Tune into Peter Moses’ radio show on WVOX 1460 AM,  Monday, June 10, 2013 at 3 P.M.  I’ll be interviewed by Jen Ross, owner of Watercooler, a co-working space on Main Street in Tarrytown.  We’ll be talking about my work as a speech and communications coach as well as other aspects of my practice as a speech-language pathologist.

I’ll be taking questions from listeners so feel free to call into the program.

May 082013

What is stuttering and what causes it?

I’ve been asked this question many times but much more frequently since the Academy award movie “The King’s Speech” brought the problem of stuttering to the public’s attention.  Most of us have seen people who can’t get their words out, who hesitate or seem to get stuck speaking, who “stammer.”  What separates this type of speech from the “um’s and ah’s, hesitations and repetitions that most people experience to some degree?

By definition, stuttering is a speech pattern of repeating or prolonging the first sounds or syllables of a word.  Eye blinking, facial grimacing and other noticeable changes sometimes accompany the stuttering block.  The person who stutters frequently appears to be struggling to speak and the listener oftens feels uncomfortable watching.

What’s happening when someone stutters?  Fundamentally, the stuttering block is a miscoordination between breathing and speaking that results in a tightening of muscles in the throat.  The speaker struggles to break out of this spasm and the result is the speech pattern we hear as a stutter.

Is this psychological?  If I were to ask people in the street, I would receive a resounding “yes.”  But in fact, stuttering is a neurological problem that causes the miscordination I’ve described, not a psychological one.  “The King’s Speech” reinforced the theory of childhood pressures and trauma as the cause of stuttering.  As drama, the idea worked very well, but it’s not factual.  For sure,  psychological conditioning occurs when someone experiences stuttering blocks,  setting up a pattern of behavior.  Even more, when the stutterer feels uncomfortable or anxious in a speaking situation, the problem can become worse.  But it doesn’t start in the stutterer’s mind.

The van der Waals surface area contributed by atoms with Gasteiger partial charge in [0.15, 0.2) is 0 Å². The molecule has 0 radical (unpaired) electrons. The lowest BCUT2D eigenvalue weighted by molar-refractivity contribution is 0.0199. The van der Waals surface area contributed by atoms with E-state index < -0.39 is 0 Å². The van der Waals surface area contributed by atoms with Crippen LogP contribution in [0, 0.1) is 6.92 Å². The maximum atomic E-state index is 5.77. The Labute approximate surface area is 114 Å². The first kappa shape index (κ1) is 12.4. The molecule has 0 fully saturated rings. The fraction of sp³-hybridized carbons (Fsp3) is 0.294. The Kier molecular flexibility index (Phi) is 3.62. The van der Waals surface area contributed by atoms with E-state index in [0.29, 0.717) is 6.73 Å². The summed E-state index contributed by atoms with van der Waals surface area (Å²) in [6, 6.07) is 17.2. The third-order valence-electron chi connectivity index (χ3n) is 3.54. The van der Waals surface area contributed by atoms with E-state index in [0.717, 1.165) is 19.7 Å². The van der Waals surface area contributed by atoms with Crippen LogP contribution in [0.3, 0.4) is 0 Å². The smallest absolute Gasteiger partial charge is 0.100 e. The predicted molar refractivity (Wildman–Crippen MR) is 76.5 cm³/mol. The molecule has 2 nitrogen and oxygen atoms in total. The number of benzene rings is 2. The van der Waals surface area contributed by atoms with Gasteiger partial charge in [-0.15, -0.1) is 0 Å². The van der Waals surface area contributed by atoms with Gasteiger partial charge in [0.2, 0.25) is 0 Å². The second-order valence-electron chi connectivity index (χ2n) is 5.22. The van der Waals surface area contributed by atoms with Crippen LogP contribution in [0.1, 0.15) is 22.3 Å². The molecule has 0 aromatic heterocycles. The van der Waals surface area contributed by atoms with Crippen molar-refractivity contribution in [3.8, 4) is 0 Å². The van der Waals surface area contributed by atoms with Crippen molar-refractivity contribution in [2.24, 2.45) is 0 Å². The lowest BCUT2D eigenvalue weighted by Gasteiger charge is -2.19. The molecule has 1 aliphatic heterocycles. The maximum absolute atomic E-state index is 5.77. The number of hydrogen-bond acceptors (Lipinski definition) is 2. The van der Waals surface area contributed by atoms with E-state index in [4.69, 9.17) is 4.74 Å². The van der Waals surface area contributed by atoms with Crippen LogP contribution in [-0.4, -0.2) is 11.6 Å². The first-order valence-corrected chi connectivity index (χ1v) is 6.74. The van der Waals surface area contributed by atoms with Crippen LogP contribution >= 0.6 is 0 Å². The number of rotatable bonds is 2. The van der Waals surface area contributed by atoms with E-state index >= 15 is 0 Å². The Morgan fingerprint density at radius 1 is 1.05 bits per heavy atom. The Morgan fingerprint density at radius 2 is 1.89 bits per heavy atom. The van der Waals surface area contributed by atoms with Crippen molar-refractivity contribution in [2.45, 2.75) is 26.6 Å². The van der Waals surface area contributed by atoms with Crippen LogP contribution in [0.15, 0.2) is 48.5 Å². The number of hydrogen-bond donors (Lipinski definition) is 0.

Are “um’s, ah’s” that I’ve recently written about in this blog part of a stuttering pattern?  Rarely so, although some stutterers use fillers to bridge the gap when they block on a word.  In both cases, the speaker gives an impression of rough, disjointed speech, not smooth speaking.

Can stuttering be treated?  Both children and adults can be treated for stuttering or dysfluency but it usually takes effort on the stutterer’s part to use the techniques learned, except for young children who can more easily modify their speaking without becoming aware of the extent of their problem.

Stuttering affects 1% of the adult population and occurs in all countries, among speakers of every language.   Stuttering can shape someone’s behavior and affect his or her life in profound ways.  But it is treatable.


Check back next week for more thoughts on communications and speech.


Feb 262013

LazarSpeech, a  private practice helping children and adults develop and improve their communication skills, has launched a new website.  Please visit the website, and share it with colleagues, friends and family.  Feel free to share articles in the Publications section and leave your comments.  I will be adding additional Blog posts on topics of interest and welcome your ideas for future articles.  You can also email me questions and comments at:  I look forward to hearing from you!